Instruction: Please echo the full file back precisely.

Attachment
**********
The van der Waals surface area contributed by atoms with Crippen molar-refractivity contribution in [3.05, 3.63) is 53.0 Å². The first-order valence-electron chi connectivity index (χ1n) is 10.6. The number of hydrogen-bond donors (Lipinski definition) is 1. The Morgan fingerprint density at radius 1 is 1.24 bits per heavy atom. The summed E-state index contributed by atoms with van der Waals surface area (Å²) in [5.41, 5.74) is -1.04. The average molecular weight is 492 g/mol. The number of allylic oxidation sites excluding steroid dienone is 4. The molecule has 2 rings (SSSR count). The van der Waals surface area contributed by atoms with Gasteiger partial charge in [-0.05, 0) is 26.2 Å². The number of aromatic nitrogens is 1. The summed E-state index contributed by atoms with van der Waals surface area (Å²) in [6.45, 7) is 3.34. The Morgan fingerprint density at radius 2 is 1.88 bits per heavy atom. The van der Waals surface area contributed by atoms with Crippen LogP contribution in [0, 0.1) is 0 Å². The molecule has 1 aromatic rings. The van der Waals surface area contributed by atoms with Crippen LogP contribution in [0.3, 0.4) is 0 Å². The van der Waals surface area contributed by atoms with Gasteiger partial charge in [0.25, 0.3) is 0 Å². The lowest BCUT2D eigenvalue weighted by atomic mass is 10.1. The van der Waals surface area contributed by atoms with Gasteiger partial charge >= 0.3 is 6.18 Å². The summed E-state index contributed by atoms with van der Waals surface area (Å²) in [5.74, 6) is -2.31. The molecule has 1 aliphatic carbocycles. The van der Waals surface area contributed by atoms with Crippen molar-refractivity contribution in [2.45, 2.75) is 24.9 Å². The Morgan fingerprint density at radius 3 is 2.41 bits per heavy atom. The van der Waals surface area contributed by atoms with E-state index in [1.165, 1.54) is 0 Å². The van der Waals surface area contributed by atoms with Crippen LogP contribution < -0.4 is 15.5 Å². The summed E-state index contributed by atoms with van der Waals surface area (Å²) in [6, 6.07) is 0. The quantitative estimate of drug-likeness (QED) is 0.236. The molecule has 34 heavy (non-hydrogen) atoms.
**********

The van der Waals surface area contributed by atoms with Crippen molar-refractivity contribution in [3.05, 3.63) is 53.0 Å². The first-order valence-electron chi connectivity index (χ1n) is 10.6. The number of hydrogen-bond donors (Lipinski definition) is 1. The Morgan fingerprint density at radius 1 is 1.24 bits per heavy atom. The summed E-state index contributed by atoms with van der Waals surface area (Å²) in [5.41, 5.74) is -1.04. The average molecular weight is 492 g/mol. The number of allylic oxidation sites excluding steroid dienone is 4. The molecule has 2 rings (SSSR count). The van der Waals surface area contributed by atoms with Gasteiger partial charge in [-0.05, 0) is 26.2 Å². The number of aromatic nitrogens is 1. The summed E-state index contributed by atoms with van der Waals surface area (Å²) in [6.45, 7) is 3.34. The Morgan fingerprint density at radius 2 is 1.88 bits per heavy atom. The van der Waals surface area contributed by atoms with Crippen LogP contribution in [0, 0.1) is 0 Å². The molecule has 1 aromatic rings. The van der Waals surface area contributed by atoms with Crippen LogP contribution in [0.3, 0.4) is 0 Å². The van der Waals surface area contributed by atoms with Gasteiger partial charge in [0.25, 0.3) is 0 Å². The lowest BCUT2D eigenvalue weighted by atomic mass is 10.1. The van der Waals surface area contributed by atoms with Gasteiger partial charge >= 0.3 is 6.18 Å². The summed E-state index contributed by atoms with van der Waals surface area (Å²) in [5.74, 6) is -2.31. The molecule has 1 aliphatic carbocycles. The van der Waals surface area contributed by atoms with Crippen molar-refractivity contribution in [2.45, 2.75) is 24.9 Å². The Morgan fingerprint density at radius 3 is 2.41 bits per heavy atom. The van der Waals surface area contributed by atoms with E-state index in [1.165, 1.54) is 0 Å². The van der Waals surface area contributed by atoms with Crippen LogP contribution < -0.4 is 15.5 Å². The summed E-state index contributed by atoms with van der Waals surface area (Å²) in [6, 6.07) is 0. The quantitative estimate of drug-likeness (QED) is 0.236. The molecule has 34 heavy (non-hydrogen) atoms.